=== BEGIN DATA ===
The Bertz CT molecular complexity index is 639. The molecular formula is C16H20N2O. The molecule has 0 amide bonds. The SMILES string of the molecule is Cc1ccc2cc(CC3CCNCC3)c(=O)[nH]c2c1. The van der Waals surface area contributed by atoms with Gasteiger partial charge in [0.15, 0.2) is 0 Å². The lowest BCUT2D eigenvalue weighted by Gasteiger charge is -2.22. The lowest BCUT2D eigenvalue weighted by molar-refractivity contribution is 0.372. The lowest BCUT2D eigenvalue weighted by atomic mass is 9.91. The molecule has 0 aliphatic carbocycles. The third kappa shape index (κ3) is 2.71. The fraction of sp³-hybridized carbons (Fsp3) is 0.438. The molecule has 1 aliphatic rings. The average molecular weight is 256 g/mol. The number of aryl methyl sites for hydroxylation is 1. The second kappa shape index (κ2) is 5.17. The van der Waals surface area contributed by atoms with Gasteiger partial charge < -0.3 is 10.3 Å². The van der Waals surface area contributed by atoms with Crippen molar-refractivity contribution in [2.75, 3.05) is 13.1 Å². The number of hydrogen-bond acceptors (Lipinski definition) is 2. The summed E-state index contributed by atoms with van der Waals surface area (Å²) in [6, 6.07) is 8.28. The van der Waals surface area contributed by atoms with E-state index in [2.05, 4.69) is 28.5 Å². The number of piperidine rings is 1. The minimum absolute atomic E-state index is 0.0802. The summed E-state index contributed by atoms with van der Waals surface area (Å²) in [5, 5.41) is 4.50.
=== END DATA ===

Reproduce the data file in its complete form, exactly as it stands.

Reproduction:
The Bertz CT molecular complexity index is 639. The molecular formula is C16H20N2O. The molecule has 0 amide bonds. The SMILES string of the molecule is Cc1ccc2cc(CC3CCNCC3)c(=O)[nH]c2c1. The van der Waals surface area contributed by atoms with Gasteiger partial charge in [0.15, 0.2) is 0 Å². The lowest BCUT2D eigenvalue weighted by Gasteiger charge is -2.22. The lowest BCUT2D eigenvalue weighted by molar-refractivity contribution is 0.372. The lowest BCUT2D eigenvalue weighted by atomic mass is 9.91. The molecule has 0 aliphatic carbocycles. The third kappa shape index (κ3) is 2.71. The fraction of sp³-hybridized carbons (Fsp3) is 0.438. The molecule has 1 aliphatic rings. The average molecular weight is 256 g/mol. The number of aryl methyl sites for hydroxylation is 1. The second kappa shape index (κ2) is 5.17. The van der Waals surface area contributed by atoms with Gasteiger partial charge < -0.3 is 10.3 Å². The van der Waals surface area contributed by atoms with Crippen molar-refractivity contribution in [2.75, 3.05) is 13.1 Å². The number of hydrogen-bond acceptors (Lipinski definition) is 2. The summed E-state index contributed by atoms with van der Waals surface area (Å²) in [6, 6.07) is 8.28. The van der Waals surface area contributed by atoms with E-state index in [2.05, 4.69) is 28.5 Å². The number of piperidine rings is 1. The minimum absolute atomic E-state index is 0.0802. The summed E-state index contributed by atoms with van der Waals surface area (Å²) in [5, 5.41) is 4.50.